Many families to get a break on winter heating costs but uncertainties persist

PORTLAND, Maine (AP) — With millions of families behind on utility payments and more people seeking heating aid, many could soon see a welcome reprieve: The cost of heating a home with natural gas this winter is projected to decrease, the federal government said.

Heating with electricity is expected to remain relatively stable but the cost of heating oil, which is relied on by residents in the nation’s Northeast corner, will likely rise. And chaos in Congress could complicate efforts to obtain more federal funding for heating assistance.

The National Energy Assistance Directors Association applauded the Biden administration for releasing most of the existing $4 billion in heating aid to states on Tuesday — before Congress’ continuing resolution expires on Nov. 15 — at a time when heating aid applications are up by 15% to 20% and 20 million families are behind on payments to utilities.

“This funding is a lifeline for low income communities, especially as winter approaches. It’s going to allow families to afford their home energy costs on top of the other essentials, like food and medicine and housing,” Mitch Landrieu, White House infrastructure coordinator, told reporters Tuesday.

But advocates for low-income residents fear the funding will be inadequate. Last year, Congress provided an extra $2 billion to energy assistance aid, bringing the total to $6 billion, and unrest and war around the world could affect prices.

“Americans should be prepared for potential market instability that could result in much higher prices,” said Mark Wolfe, executive director of the National Energy Assistance Directors Association.

The U.S. Energy Information Agency this month projected that the average U.S. household heating with natural gas will pay 21% less this winter, while average costs for homes using electricity are projected to be in line with last year’s costs, and propane could be 3% lower nationwide. But families are expected to pay 8% more to heat their home with oil, according to the agency.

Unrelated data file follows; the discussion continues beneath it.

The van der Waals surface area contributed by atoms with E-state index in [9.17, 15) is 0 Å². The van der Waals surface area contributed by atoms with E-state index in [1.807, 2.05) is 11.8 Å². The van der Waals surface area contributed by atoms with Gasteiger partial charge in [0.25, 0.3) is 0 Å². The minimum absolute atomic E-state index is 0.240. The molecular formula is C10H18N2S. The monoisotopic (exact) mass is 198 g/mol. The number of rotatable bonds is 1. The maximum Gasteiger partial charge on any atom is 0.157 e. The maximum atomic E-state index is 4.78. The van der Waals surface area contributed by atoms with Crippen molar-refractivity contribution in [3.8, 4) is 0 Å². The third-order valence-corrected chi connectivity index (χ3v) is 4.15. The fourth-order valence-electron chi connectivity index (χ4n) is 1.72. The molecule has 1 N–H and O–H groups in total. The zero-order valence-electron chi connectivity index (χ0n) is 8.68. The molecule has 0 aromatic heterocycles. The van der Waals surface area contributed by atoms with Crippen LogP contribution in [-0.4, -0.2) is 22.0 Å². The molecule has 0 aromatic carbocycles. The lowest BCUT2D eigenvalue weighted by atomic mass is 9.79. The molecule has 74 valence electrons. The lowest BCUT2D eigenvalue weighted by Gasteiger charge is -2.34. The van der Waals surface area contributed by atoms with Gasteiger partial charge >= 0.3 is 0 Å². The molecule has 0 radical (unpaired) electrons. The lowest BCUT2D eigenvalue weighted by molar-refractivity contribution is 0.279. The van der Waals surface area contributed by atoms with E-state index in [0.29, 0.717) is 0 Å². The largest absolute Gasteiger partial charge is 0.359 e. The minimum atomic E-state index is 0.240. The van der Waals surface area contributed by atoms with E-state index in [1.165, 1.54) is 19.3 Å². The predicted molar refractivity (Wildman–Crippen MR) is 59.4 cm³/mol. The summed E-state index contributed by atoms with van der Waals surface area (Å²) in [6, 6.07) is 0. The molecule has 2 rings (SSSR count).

Those forecasts take into account National Oceanic and Atmospheric Administration weather projections, current energy reserves and other factors.

But world events, including the prospect of war expanding in the Middle East, could change those projections. That's especially true for heating oil, which is sold based on market prices and not regulated like natural gas and electricity.

A group of 28 lawmakers led by U.S. Sens. Jack Reed, a Democrat from Rhode Island, and Lisa Murkowski, a Republican from Alaska, urged the White House to increase home energy assistance funding again this year.

Without extra funding, as many as 1.5 million families that received aid last year will become ineligible, according to the National Energy Assistance Directors Association.

In Maine, which is the poorest state in New England, and the nation's most reliant on heating oil, Russ Anderson, 70, said the heating assistance is vital to staying warm during bitter cold winters. He gets by on less than $1,000 a month from Social Security, and the heating aid saves him the equivalent of three monthly payments.

“That program is a life saver,” said Anderson.

Christel Hughes, 45, said the heating assistance allows her to run her oil-fired furnace instead of relying on a woodstove that aggravates her breathing problems that require her to use oxygen.

“I’ve had so many times when I’ve been in tears, and I can barely talk, because I’m a mess, and hooked up to oxygen, and nearly out of oil,” said Hughes, who lives with her husband and the two youngest of her six children in Waterboro.

The need for help from the Low Income Home Energy Assistance Program, known as LIHEAP, has grown since the pandemic, advocates say. Consumer utility debt doubled during the pandemic, the NEADA said.

The Biden administration has noted that extreme weather could further strain the program that also helps families in states like Florida and Arizona keep cool during blazing hot summer days.

The average home using heating oil is projected to pay $1,851 to keep warm, compared to $601 for an average home using natural gas or $1,063 for electricity, the EIA said.

Heating oil customers lack a safety net that electricity and natural gas consumers have. Regulators generally ban energy from being cut off in the winter for regulated fuels, but there's no requirement for heating oil companies to keep delivering to someone who can't pay.

The number of homes using heating oil is declining, but six out of 10 homes still use it for the primary source of heat in Maine. “The use of heating oil is something that will go on for a long time in our state,” said Charlie Summers, from the Maine Energy Marketers Association.


Associated Press writer Josh Boak in Washington contributed to this report.


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